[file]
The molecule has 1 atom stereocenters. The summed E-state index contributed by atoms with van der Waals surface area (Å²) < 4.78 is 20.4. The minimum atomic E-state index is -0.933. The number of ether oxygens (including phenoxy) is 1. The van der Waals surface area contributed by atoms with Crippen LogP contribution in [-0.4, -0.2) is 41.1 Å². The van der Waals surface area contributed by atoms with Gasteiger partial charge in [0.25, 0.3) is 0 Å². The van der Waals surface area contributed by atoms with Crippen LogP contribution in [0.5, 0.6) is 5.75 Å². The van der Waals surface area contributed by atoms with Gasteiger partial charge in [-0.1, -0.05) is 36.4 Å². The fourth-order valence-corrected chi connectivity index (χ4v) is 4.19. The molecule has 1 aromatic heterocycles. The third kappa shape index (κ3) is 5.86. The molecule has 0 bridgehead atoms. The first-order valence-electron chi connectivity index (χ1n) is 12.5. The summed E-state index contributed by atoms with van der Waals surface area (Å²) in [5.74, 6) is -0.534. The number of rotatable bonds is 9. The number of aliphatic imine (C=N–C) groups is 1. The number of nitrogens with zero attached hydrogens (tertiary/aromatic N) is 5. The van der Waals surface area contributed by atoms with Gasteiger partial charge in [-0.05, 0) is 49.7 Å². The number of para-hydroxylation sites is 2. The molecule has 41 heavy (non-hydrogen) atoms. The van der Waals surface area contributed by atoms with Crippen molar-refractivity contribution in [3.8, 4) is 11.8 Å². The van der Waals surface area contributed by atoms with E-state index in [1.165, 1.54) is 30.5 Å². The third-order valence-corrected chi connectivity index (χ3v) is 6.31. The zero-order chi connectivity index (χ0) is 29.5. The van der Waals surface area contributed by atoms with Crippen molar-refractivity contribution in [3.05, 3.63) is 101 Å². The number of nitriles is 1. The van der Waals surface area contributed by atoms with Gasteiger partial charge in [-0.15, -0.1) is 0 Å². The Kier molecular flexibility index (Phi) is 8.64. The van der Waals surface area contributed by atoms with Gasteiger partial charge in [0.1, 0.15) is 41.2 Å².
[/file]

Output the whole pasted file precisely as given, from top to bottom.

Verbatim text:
The molecule has 1 atom stereocenters. The summed E-state index contributed by atoms with van der Waals surface area (Å²) < 4.78 is 20.4. The minimum atomic E-state index is -0.933. The number of ether oxygens (including phenoxy) is 1. The van der Waals surface area contributed by atoms with Crippen LogP contribution in [-0.4, -0.2) is 41.1 Å². The van der Waals surface area contributed by atoms with Gasteiger partial charge in [0.25, 0.3) is 0 Å². The van der Waals surface area contributed by atoms with Crippen LogP contribution in [0.5, 0.6) is 5.75 Å². The van der Waals surface area contributed by atoms with Gasteiger partial charge in [-0.1, -0.05) is 36.4 Å². The fourth-order valence-corrected chi connectivity index (χ4v) is 4.19. The molecule has 1 aromatic heterocycles. The third kappa shape index (κ3) is 5.86. The molecule has 0 bridgehead atoms. The first-order valence-electron chi connectivity index (χ1n) is 12.5. The summed E-state index contributed by atoms with van der Waals surface area (Å²) in [5.74, 6) is -0.534. The number of rotatable bonds is 9. The number of aliphatic imine (C=N–C) groups is 1. The number of nitrogens with zero attached hydrogens (tertiary/aromatic N) is 5. The van der Waals surface area contributed by atoms with Gasteiger partial charge in [-0.05, 0) is 49.7 Å². The number of para-hydroxylation sites is 2. The molecule has 41 heavy (non-hydrogen) atoms. The van der Waals surface area contributed by atoms with Crippen molar-refractivity contribution in [3.8, 4) is 11.8 Å². The van der Waals surface area contributed by atoms with E-state index in [1.165, 1.54) is 30.5 Å². The third-order valence-corrected chi connectivity index (χ3v) is 6.31. The zero-order chi connectivity index (χ0) is 29.5. The van der Waals surface area contributed by atoms with Crippen molar-refractivity contribution in [3.05, 3.63) is 101 Å². The number of nitriles is 1. The van der Waals surface area contributed by atoms with Gasteiger partial charge in [-0.15, -0.1) is 0 Å². The Kier molecular flexibility index (Phi) is 8.64. The van der Waals surface area contributed by atoms with Gasteiger partial charge in [0.1, 0.15) is 41.2 Å².